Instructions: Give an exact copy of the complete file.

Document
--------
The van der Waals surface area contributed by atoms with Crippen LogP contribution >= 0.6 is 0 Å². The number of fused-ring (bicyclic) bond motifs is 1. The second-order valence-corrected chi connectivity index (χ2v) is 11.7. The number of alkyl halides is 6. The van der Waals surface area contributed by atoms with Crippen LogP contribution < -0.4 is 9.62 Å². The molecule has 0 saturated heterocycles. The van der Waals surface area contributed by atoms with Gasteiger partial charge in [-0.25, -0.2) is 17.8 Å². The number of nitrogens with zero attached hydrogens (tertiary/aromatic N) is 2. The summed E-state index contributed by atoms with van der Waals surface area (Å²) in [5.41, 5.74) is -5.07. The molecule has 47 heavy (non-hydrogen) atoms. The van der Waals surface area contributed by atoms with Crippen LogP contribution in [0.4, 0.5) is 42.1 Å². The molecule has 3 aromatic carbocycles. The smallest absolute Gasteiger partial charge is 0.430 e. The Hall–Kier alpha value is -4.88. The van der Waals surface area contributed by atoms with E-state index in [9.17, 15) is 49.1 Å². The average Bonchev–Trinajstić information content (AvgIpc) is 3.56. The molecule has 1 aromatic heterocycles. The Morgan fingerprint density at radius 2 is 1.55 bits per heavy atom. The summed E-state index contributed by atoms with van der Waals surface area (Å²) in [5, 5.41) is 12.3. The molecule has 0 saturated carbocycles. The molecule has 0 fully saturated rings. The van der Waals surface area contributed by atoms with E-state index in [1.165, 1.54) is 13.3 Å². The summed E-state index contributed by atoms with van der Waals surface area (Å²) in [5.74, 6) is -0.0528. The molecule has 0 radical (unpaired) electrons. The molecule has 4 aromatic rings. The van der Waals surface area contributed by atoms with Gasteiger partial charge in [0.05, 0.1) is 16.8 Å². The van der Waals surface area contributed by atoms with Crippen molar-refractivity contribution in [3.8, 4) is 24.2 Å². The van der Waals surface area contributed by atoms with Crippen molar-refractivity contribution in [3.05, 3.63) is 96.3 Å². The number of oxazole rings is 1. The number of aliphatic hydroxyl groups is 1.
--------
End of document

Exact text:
The van der Waals surface area contributed by atoms with Crippen LogP contribution >= 0.6 is 0 Å². The number of fused-ring (bicyclic) bond motifs is 1. The second-order valence-corrected chi connectivity index (χ2v) is 11.7. The number of alkyl halides is 6. The van der Waals surface area contributed by atoms with Crippen LogP contribution < -0.4 is 9.62 Å². The molecule has 0 saturated heterocycles. The van der Waals surface area contributed by atoms with Gasteiger partial charge in [-0.25, -0.2) is 17.8 Å². The number of nitrogens with zero attached hydrogens (tertiary/aromatic N) is 2. The summed E-state index contributed by atoms with van der Waals surface area (Å²) in [5.41, 5.74) is -5.07. The molecule has 47 heavy (non-hydrogen) atoms. The van der Waals surface area contributed by atoms with Crippen LogP contribution in [0.4, 0.5) is 42.1 Å². The molecule has 3 aromatic carbocycles. The smallest absolute Gasteiger partial charge is 0.430 e. The Hall–Kier alpha value is -4.88. The van der Waals surface area contributed by atoms with E-state index in [9.17, 15) is 49.1 Å². The average Bonchev–Trinajstić information content (AvgIpc) is 3.56. The molecule has 1 aromatic heterocycles. The Morgan fingerprint density at radius 2 is 1.55 bits per heavy atom. The summed E-state index contributed by atoms with van der Waals surface area (Å²) in [5, 5.41) is 12.3. The molecule has 0 saturated carbocycles. The molecule has 0 fully saturated rings. The van der Waals surface area contributed by atoms with E-state index in [1.165, 1.54) is 13.3 Å². The summed E-state index contributed by atoms with van der Waals surface area (Å²) in [5.74, 6) is -0.0528. The molecule has 0 radical (unpaired) electrons. The molecule has 4 aromatic rings. The van der Waals surface area contributed by atoms with Gasteiger partial charge in [0.05, 0.1) is 16.8 Å². The van der Waals surface area contributed by atoms with Crippen molar-refractivity contribution in [3.8, 4) is 24.2 Å². The van der Waals surface area contributed by atoms with Crippen molar-refractivity contribution in [3.05, 3.63) is 96.3 Å². The number of oxazole rings is 1. The number of aliphatic hydroxyl groups is 1.